In this first short movie you learn about governance for the conservation of nature and the different governance types that spell out “governance diversity” in the landscape/ seascape. Governance by government, shared governance, private governance, and governance by indigenous peoples and local communities are briefly described and commented upon, in particular regarding voluntary conservation efforts and governance of the commons. You also hear about “governance quality” (good governance) in a variety of ecosystems, and are offered an introduction to the recently developed parameter of “governance vitality”.   All this is recounted and discussed by people from various continents who are active, today, to make sense of governance in their daily practice in protected and conserved areas or who carry out conservation work by influencing culture, politics, the economy, legislation and policy. 

 

Part II – A stream on governance at the Sydney Parks Congress 2014

This second short movie takes you to the heart of the Stream on Enhancing Diversity, Quality and Vitality of Governance of the World Parks Congress, Sydney 2014. You make a first stop in the Blue Mountains of New South Wales, where a pre-Stream gathering of over three hundred people from five continents discussed issues of “communities conserving nature and culture” and consolidated a number of contributions to the Congress. The second stop introduces you to the “governance ambassadors” in Sydney and – through their work – to the numerous events that took place during the Stream itself and to the Stream conclusions, strongly echoed in the Promise of Sydney— the key summary outcome of the Congress.  The last stop of the journey is in Jervis Bay, South of Sydney, where several “governance ambassadors” and colleagues endeavoured to refine the Stream’s recommendations and set the foundations for taking action on them.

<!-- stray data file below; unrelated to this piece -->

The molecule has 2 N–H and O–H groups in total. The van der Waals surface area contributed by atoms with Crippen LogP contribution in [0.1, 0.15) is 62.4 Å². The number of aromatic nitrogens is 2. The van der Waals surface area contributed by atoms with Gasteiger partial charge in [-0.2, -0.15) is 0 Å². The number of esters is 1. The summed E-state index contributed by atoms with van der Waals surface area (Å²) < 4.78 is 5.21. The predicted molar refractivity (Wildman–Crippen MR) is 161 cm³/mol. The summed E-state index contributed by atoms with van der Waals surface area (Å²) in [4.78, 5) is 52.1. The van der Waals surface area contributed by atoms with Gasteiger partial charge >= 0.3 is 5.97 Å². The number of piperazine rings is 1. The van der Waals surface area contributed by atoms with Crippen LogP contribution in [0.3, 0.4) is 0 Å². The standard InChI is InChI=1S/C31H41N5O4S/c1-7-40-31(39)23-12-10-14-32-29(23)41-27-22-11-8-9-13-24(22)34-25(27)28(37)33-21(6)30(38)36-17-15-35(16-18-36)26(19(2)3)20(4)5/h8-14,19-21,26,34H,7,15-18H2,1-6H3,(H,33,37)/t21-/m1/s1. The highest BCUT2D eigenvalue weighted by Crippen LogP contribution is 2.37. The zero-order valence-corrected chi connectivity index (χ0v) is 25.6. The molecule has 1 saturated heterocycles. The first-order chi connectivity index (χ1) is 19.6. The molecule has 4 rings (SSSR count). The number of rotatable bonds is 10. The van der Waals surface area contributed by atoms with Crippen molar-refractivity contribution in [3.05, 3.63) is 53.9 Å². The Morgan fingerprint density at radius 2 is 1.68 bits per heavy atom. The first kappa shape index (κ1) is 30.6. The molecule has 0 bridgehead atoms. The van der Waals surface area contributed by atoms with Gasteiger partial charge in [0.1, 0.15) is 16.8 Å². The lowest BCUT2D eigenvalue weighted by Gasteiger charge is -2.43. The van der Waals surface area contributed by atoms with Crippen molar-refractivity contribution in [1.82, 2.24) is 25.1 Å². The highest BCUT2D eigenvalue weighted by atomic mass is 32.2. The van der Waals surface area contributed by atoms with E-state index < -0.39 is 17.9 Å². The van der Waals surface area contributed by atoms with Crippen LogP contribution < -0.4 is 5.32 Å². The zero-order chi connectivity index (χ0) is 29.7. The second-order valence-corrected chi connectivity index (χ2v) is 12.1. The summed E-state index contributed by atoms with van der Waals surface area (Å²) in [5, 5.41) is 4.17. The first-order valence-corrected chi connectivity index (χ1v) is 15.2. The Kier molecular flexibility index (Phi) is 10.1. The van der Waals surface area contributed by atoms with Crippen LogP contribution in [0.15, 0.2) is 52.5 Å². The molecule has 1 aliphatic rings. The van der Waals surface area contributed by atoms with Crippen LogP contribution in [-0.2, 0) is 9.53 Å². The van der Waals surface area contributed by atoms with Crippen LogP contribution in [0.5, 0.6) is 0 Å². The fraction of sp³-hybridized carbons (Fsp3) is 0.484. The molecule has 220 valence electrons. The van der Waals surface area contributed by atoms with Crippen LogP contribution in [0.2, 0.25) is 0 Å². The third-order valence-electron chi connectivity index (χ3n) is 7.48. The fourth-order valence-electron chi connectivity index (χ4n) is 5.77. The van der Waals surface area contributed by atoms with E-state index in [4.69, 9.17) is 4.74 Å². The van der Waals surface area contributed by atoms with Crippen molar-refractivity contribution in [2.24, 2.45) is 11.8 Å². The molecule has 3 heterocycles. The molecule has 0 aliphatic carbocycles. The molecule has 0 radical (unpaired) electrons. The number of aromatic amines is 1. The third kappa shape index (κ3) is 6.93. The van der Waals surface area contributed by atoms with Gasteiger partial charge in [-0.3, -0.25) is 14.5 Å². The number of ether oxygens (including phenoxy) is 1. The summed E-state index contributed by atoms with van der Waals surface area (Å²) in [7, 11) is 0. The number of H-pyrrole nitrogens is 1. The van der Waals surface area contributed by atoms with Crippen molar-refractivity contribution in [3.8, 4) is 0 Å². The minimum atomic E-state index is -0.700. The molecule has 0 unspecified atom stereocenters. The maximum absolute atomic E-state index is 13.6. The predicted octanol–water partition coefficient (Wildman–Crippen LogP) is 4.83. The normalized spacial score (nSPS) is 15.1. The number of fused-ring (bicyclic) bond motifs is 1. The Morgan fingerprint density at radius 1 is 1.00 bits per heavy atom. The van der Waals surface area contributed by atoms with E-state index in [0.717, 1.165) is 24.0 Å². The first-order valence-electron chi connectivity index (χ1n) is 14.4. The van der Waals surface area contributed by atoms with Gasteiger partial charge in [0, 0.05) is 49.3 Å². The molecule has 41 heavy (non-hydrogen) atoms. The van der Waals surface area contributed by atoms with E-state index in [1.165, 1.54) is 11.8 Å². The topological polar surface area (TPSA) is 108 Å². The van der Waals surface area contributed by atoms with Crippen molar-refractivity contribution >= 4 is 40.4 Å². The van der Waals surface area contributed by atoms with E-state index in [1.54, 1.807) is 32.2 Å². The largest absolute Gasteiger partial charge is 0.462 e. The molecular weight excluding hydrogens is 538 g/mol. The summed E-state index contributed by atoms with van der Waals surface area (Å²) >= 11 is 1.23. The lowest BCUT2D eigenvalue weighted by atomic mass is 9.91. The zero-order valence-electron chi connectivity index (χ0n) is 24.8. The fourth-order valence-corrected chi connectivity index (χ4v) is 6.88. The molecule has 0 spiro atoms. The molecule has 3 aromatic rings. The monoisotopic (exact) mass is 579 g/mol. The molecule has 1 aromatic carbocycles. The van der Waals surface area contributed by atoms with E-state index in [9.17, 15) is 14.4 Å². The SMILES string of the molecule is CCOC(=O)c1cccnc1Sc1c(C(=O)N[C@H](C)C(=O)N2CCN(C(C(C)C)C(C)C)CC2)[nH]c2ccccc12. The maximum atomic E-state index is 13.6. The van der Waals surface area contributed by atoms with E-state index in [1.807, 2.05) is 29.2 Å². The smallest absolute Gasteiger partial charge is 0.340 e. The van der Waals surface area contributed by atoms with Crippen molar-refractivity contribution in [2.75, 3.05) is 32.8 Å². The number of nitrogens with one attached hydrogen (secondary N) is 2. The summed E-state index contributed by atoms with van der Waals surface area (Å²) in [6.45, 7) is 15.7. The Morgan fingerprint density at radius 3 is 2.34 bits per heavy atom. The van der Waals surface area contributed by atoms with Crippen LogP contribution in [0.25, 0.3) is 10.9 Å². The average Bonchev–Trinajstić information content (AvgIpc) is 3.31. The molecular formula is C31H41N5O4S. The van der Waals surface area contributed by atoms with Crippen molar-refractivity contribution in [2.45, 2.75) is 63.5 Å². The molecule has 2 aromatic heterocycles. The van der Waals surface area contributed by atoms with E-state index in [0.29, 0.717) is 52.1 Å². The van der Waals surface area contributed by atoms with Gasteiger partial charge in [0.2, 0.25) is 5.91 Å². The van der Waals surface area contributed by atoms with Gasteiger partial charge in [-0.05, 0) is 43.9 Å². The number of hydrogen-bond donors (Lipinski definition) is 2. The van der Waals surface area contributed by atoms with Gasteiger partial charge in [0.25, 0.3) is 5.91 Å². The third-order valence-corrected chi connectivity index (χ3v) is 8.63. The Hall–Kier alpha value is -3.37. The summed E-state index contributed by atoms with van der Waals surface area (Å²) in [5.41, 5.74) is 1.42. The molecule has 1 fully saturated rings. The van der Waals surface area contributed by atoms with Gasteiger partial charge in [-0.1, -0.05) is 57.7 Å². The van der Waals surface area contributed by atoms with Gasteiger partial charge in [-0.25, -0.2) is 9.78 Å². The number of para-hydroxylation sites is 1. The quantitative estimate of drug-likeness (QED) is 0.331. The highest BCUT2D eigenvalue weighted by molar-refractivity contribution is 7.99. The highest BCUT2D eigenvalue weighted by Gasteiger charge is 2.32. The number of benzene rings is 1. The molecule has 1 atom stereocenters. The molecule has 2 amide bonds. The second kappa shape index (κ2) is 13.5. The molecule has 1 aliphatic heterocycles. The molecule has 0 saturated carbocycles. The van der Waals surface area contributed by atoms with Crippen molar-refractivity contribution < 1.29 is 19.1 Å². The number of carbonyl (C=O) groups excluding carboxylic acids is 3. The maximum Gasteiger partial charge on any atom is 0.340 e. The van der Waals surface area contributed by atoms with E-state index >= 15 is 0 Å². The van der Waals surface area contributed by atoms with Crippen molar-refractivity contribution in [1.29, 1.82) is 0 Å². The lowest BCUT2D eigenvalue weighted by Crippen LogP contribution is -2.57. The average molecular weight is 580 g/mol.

Part III – Enhancing governance of protected and conserved areas: an agenda for action

The third short movie illustrates the actual results of the Stream.  The agenda for action developed by the Stream participants comprises three directions of work and twenty recommendations. You hear about them all through the voices of people active in their roles and professions: top conservation professionals, indigenous peoples, conservation practitioners, lawyers and environmental and human rights activists.  The recommendations were and continue to be a source of powerful ideas and commitment for many of the people who attended the Governance Stream.  You learn what can be done, and why, to take action on governance for the conservation of nature.  And you find out where you can link with other people with whom to collaborate. 

 

Understanding and action

Find here the Proceedings of the Stream 6 Enhancing the diversity, quality and vitality of governance of protected (and conserved) areas at the World Parks Congress, Sydney, 2014. unnamed Find here the chapter on “Governance for the Conservation of Nature” from the volume Protected Area Governance and Management of 2015 coverpage
Find here the Primer on Governance for Protected and Conserved Areas, in three languages   cover-En   cover-sp Cover-fr
Find here the IUCN WCPA Guidelines no 20: Governance of Protected Areas—from Understanding to Action, in three languages Cover_Guidelines_040913 COVER-iucn_spanish_governance_book COVER-iucn_french_governance_book_final_1
Sharing Power Learning by doing in Co-Management of Natural Resources throughout the World sharing_power Partager le pouvoir – Cogestion des ressources naturelles et gouvernance partagĂ©e de par le monde partager-le-pouvoir
CEESP Briefing Note 8 Governance for Effective and Equitable Protected Areas Systems – Implementing the CBD Programme of Work on Protected Areas BN8    

 

IUCN-WPC-logo-lightweb gizlogo-unternehmen-de-rgb-low undp gef sgp

CBD_logo_CMYK_green

logo the ICCA Consortium